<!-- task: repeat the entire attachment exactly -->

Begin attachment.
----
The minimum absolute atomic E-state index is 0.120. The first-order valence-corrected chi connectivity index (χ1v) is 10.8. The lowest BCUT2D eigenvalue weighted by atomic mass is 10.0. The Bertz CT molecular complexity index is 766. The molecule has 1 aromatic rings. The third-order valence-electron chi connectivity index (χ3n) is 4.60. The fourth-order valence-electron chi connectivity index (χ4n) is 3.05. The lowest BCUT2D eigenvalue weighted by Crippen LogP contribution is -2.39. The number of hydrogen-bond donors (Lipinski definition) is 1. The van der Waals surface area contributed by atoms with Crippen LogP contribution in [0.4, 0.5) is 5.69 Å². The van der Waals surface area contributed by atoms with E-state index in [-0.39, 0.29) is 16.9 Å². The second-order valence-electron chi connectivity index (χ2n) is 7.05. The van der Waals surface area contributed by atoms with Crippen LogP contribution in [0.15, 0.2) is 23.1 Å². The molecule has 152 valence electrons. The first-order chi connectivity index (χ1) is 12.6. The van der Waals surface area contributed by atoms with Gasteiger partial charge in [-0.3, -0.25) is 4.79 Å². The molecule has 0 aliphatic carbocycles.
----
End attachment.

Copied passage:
The minimum absolute atomic E-state index is 0.120. The first-order valence-corrected chi connectivity index (χ1v) is 10.8. The lowest BCUT2D eigenvalue weighted by atomic mass is 10.0. The Bertz CT molecular complexity index is 766. The molecule has 1 aromatic rings. The third-order valence-electron chi connectivity index (χ3n) is 4.60. The fourth-order valence-electron chi connectivity index (χ4n) is 3.05. The lowest BCUT2D eigenvalue weighted by Crippen LogP contribution is -2.39. The number of hydrogen-bond donors (Lipinski definition) is 1. The van der Waals surface area contributed by atoms with Crippen LogP contribution in [0.4, 0.5) is 5.69 Å². The van der Waals surface area contributed by atoms with E-state index in [-0.39, 0.29) is 16.9 Å². The second-order valence-electron chi connectivity index (χ2n) is 7.05. The van der Waals surface area contributed by atoms with Crippen LogP contribution in [0.15, 0.2) is 23.1 Å². The molecule has 152 valence electrons. The first-order chi connectivity index (χ1) is 12.6. The van der Waals surface area contributed by atoms with Gasteiger partial charge in [-0.3, -0.25) is 4.79 Å². The molecule has 0 aliphatic carbocycles.